From Dororo To Moomin, the 6 Best Anime From Nippon’s Masterpiece Theater Series

World Masterpiece Theater is a series of anime that ran from 1969 to 1997 and again from 2007 to 2009. The series' aimed to retell classical books and stories in anime form, especially for kids to understand. World Masterpiece Theater was first produced by Mushi Pro, but was then passed down to Zuiyo Eizo and subsequently Nippon Animation when it was established in 1975.

What makes World Masterpiece Theater worth to watching today, then? Well, before Ghibli, Hayao Miyazaki and Isao Takahata briefly worked for Nippon Animation and helped produce shows like Heidi, Girl of the Alps and Anne of Green Gables. One can see, from watching these, where their influence on Ghibli came from, as their whimsical tone and art styles resemble that of the world-famous animation house. Some of the anime produced with World Masterpiece Theater have been remade or boomed in popularity later on, like Dororo and Moomin.

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Though the stories don't follow classics exactly, many have nice animation -- especially for their times. Here are some of the best titles from World Masterpiece Theater to check out.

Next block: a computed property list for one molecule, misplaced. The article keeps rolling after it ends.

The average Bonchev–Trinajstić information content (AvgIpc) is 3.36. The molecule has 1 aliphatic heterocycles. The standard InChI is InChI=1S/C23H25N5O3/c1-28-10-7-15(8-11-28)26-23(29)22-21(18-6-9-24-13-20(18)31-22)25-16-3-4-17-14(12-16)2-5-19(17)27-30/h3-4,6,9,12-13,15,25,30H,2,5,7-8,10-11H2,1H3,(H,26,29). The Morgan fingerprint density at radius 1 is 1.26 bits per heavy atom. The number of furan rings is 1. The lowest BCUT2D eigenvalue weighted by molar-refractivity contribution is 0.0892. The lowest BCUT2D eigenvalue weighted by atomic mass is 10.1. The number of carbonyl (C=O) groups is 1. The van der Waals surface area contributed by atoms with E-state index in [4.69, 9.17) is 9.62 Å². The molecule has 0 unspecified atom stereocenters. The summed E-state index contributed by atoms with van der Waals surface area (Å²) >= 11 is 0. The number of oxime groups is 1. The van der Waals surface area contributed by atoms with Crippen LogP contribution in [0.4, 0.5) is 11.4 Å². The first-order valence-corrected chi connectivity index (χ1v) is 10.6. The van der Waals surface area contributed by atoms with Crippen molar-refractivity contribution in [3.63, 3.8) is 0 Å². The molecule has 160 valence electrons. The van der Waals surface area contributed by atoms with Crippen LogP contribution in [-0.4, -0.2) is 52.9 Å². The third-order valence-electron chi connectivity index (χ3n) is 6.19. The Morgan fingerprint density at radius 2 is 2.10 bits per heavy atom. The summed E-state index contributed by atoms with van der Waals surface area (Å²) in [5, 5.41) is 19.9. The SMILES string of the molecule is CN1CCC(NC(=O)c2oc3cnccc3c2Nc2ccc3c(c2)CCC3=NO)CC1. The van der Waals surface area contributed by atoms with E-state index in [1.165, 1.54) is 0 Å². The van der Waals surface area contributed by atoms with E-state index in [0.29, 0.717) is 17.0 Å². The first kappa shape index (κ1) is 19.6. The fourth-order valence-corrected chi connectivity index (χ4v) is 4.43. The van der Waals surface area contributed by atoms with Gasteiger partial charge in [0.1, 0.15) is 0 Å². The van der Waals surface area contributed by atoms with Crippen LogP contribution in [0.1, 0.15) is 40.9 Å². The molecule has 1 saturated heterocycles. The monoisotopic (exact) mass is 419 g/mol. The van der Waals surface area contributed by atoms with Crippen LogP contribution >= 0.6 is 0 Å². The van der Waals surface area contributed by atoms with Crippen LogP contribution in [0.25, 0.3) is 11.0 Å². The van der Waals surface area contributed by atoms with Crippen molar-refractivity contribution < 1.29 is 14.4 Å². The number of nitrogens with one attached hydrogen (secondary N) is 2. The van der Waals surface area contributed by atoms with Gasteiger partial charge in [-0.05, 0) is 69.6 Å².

The original 1969 Dororo is World Masterpiece Theater's first-ever entry. Dororo is a dark fantasy/historical manga by Osamu Tezuka, who is largely considered the "Father of Manga". Dororo revolves around a young orphan, Dororo, and the ronin Hyakkimaru, with who Dororo travels with. Hyakkimaru's birth father, Kagemitsu Daigo, forged a pact with 48 demons to gain wealth and prosperity over his land -- resulting in his wife giving birth to a baby with no limbs, organs or facial features.

Hyakkimaru and Dororo go on a journey to defeat the 48 demons possessing his body parts so that Hyakkimaru can become fully human. Because of the low budget, the anime was produced in black and white, but Tezuka later said that it served to make the demons look weirder and more menacing.

Dororo was later adapted by MAPPA in 2019. However, as the run of the manga was canceled, each studio had to develop original ideas for each adaption. If you really liked 2019's Dororo, you should take a look at the first anime version of it.

Romeo's Blue Skies


Romeo's Blue Skies is based on the novel Die schwarzen Brüder (The Black Brothers) by Lisa Tetzner. The series aired in 1995, so its 25th anniversary was this year, which was honored with the entire series being uploaded to YouTube in Japan.

The main character, Romeo, lives a serene life with his family in Switzerland until a man named Luini decides to claim him as his own. Luini is dubbed the "God of Death" and buys children to sell them as chimney sweeps in Milan. Luini sets Romeo's family's cornfield on fire, and with no source of income and his father left injured by the incident, Romeo must sell himself for his family's sake.

Life under Luini's watch is hard, but Romeo soon befriends another boy named Alfredo. Their friendship becomes stronger in the face of adversity, and the duo forms an unbreakable bond. When they reach Milan, Romeo and Alfredo are sold to different masters but swear to meet again. A story of childhood innocence, perseverance, and then tragedy, Romeo's Blue Skies touches all ages and is one of World Masterpiece Theater's most beloved tales.